“In 1903 the Jesuits decided to sell a collection of around 380 manuscripts to the Vatican library. Mainly fifteenth-century classical and humanist works, the group also included two items from Kircher’s library, one of which was the Voynich manuscript. The entries in the catalogue prepared for this sale are very brief, and Beinecke MS 408 is describe as a miscellaneous fifteenth-century vellum manuscript: ‘Miscellanea / c[odex] m[embranacaeus] s[aeculae] XV”
And there you have it. What was once opinion is now stated as fact, and permanently affixed to the official, endorsed, recorded history of the Voynich manuscript. It is no longer hopeful or imaginative speculation, or wishful thinking, that the meager 1903 entry might be referring to the Voynich manuscript, now it is stated as absolute fact.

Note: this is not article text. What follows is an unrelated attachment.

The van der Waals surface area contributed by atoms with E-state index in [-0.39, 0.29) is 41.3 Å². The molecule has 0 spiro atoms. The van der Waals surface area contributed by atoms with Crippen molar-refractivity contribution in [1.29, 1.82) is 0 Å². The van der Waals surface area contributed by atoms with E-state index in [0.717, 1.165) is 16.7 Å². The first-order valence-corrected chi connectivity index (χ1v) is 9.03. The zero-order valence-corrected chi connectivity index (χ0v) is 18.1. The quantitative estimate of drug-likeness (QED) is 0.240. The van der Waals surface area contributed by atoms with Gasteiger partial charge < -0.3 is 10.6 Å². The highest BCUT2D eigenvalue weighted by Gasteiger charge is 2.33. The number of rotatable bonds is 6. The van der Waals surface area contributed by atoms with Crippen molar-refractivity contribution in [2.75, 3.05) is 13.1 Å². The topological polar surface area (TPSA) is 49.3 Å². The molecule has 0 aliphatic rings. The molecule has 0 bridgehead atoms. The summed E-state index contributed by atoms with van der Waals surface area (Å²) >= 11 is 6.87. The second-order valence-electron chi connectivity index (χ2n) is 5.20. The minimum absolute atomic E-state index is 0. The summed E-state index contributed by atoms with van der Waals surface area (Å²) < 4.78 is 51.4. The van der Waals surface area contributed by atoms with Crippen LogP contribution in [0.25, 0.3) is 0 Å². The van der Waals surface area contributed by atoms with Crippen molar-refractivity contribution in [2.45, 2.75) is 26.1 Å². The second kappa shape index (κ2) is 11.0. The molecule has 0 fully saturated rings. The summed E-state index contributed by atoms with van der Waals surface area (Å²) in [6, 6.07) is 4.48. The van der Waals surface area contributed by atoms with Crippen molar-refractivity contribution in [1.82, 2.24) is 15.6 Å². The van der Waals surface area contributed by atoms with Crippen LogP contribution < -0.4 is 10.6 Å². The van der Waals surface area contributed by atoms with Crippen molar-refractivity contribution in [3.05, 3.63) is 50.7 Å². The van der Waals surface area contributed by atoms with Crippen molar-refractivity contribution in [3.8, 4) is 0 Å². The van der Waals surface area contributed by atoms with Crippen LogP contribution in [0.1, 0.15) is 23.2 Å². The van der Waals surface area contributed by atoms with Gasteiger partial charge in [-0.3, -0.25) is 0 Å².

But let us now see how this invented “fact”, this new mythology, has begun to fuse itself to the known history of the Voynich manuscript. Here are a few cases:
In a November 30th, 2016 article, The Unsolvable Mysteries of the Voynich Manuscript, by Josephine Livingstone in the New Yorker (ironically the site has a pop up declaring that magazine is “Fighting Fake News with Real Stories”), the author states, “In 1903, the Jesuits decided to sell a group of texts from the Collegio Romano collection to the Vatican; the sale took nine years to complete. For reasons unknown, and under conditions of total secrecy, Voynich managed to procure some of the books before they entered the Vatican Library. One of them was the Voynich Manuscript.”